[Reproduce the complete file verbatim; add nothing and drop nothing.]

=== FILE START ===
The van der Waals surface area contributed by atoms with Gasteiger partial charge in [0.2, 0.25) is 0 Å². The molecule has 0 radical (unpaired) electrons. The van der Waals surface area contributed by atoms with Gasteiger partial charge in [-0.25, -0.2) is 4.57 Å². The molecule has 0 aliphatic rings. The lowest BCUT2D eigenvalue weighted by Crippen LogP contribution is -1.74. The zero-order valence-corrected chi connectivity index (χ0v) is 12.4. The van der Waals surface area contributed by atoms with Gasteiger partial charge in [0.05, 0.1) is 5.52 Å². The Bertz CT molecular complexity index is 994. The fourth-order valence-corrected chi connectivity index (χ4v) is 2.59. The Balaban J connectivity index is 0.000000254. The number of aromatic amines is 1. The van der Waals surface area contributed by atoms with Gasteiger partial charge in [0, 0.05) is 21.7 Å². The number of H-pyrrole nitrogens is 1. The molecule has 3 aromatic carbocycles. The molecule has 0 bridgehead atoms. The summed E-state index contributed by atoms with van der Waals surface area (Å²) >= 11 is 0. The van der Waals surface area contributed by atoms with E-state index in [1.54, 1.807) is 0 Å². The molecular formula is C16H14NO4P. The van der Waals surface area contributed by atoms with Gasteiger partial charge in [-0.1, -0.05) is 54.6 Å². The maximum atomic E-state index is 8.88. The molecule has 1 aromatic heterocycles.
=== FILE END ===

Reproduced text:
The van der Waals surface area contributed by atoms with Gasteiger partial charge in [0.2, 0.25) is 0 Å². The molecule has 0 radical (unpaired) electrons. The van der Waals surface area contributed by atoms with Gasteiger partial charge in [-0.25, -0.2) is 4.57 Å². The molecule has 0 aliphatic rings. The lowest BCUT2D eigenvalue weighted by Crippen LogP contribution is -1.74. The zero-order valence-corrected chi connectivity index (χ0v) is 12.4. The van der Waals surface area contributed by atoms with Gasteiger partial charge in [0.05, 0.1) is 5.52 Å². The Bertz CT molecular complexity index is 994. The fourth-order valence-corrected chi connectivity index (χ4v) is 2.59. The Balaban J connectivity index is 0.000000254. The number of aromatic amines is 1. The van der Waals surface area contributed by atoms with Gasteiger partial charge in [0, 0.05) is 21.7 Å². The number of H-pyrrole nitrogens is 1. The molecule has 3 aromatic carbocycles. The molecule has 0 bridgehead atoms. The summed E-state index contributed by atoms with van der Waals surface area (Å²) >= 11 is 0. The van der Waals surface area contributed by atoms with E-state index in [1.54, 1.807) is 0 Å². The molecular formula is C16H14NO4P. The van der Waals surface area contributed by atoms with Gasteiger partial charge in [-0.1, -0.05) is 54.6 Å². The maximum atomic E-state index is 8.88. The molecule has 1 aromatic heterocycles.